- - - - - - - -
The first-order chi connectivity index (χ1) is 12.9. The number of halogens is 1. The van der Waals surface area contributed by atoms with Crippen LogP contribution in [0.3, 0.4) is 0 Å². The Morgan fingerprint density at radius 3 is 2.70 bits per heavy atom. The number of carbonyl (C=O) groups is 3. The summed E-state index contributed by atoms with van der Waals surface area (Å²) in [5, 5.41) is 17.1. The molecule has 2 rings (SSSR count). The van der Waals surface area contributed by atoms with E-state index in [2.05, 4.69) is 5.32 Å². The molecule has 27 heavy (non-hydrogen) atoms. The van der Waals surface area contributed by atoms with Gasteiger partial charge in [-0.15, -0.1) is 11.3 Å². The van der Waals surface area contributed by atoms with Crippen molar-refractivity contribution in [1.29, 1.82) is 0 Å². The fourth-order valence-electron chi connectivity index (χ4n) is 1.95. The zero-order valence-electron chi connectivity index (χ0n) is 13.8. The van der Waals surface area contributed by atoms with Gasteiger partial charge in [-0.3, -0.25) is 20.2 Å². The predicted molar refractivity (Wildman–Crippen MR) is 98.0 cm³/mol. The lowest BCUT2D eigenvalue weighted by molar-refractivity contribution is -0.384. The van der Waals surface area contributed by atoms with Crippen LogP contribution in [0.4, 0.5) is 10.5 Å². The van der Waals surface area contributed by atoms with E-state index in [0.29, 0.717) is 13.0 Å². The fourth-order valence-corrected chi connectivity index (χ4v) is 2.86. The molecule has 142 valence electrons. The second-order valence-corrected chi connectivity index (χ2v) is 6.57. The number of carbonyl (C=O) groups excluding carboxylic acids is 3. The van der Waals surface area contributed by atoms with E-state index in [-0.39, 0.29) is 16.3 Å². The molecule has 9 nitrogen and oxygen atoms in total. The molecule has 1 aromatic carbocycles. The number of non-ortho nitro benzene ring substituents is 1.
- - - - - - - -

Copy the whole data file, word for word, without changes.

The first-order chi connectivity index (χ1) is 12.9. The number of halogens is 1. The van der Waals surface area contributed by atoms with Crippen LogP contribution in [0.3, 0.4) is 0 Å². The Morgan fingerprint density at radius 3 is 2.70 bits per heavy atom. The number of carbonyl (C=O) groups is 3. The summed E-state index contributed by atoms with van der Waals surface area (Å²) in [5, 5.41) is 17.1. The molecule has 2 rings (SSSR count). The van der Waals surface area contributed by atoms with E-state index in [2.05, 4.69) is 5.32 Å². The molecule has 27 heavy (non-hydrogen) atoms. The van der Waals surface area contributed by atoms with Gasteiger partial charge in [-0.15, -0.1) is 11.3 Å². The van der Waals surface area contributed by atoms with Crippen molar-refractivity contribution in [1.29, 1.82) is 0 Å². The fourth-order valence-electron chi connectivity index (χ4n) is 1.95. The zero-order valence-electron chi connectivity index (χ0n) is 13.8. The van der Waals surface area contributed by atoms with Gasteiger partial charge in [-0.3, -0.25) is 20.2 Å². The predicted molar refractivity (Wildman–Crippen MR) is 98.0 cm³/mol. The lowest BCUT2D eigenvalue weighted by molar-refractivity contribution is -0.384. The van der Waals surface area contributed by atoms with Crippen LogP contribution in [0.4, 0.5) is 10.5 Å². The van der Waals surface area contributed by atoms with E-state index in [0.29, 0.717) is 13.0 Å². The fourth-order valence-corrected chi connectivity index (χ4v) is 2.86. The molecule has 142 valence electrons. The second-order valence-corrected chi connectivity index (χ2v) is 6.57. The number of carbonyl (C=O) groups excluding carboxylic acids is 3. The van der Waals surface area contributed by atoms with E-state index in [-0.39, 0.29) is 16.3 Å². The molecule has 9 nitrogen and oxygen atoms in total. The molecule has 1 aromatic carbocycles. The number of non-ortho nitro benzene ring substituents is 1.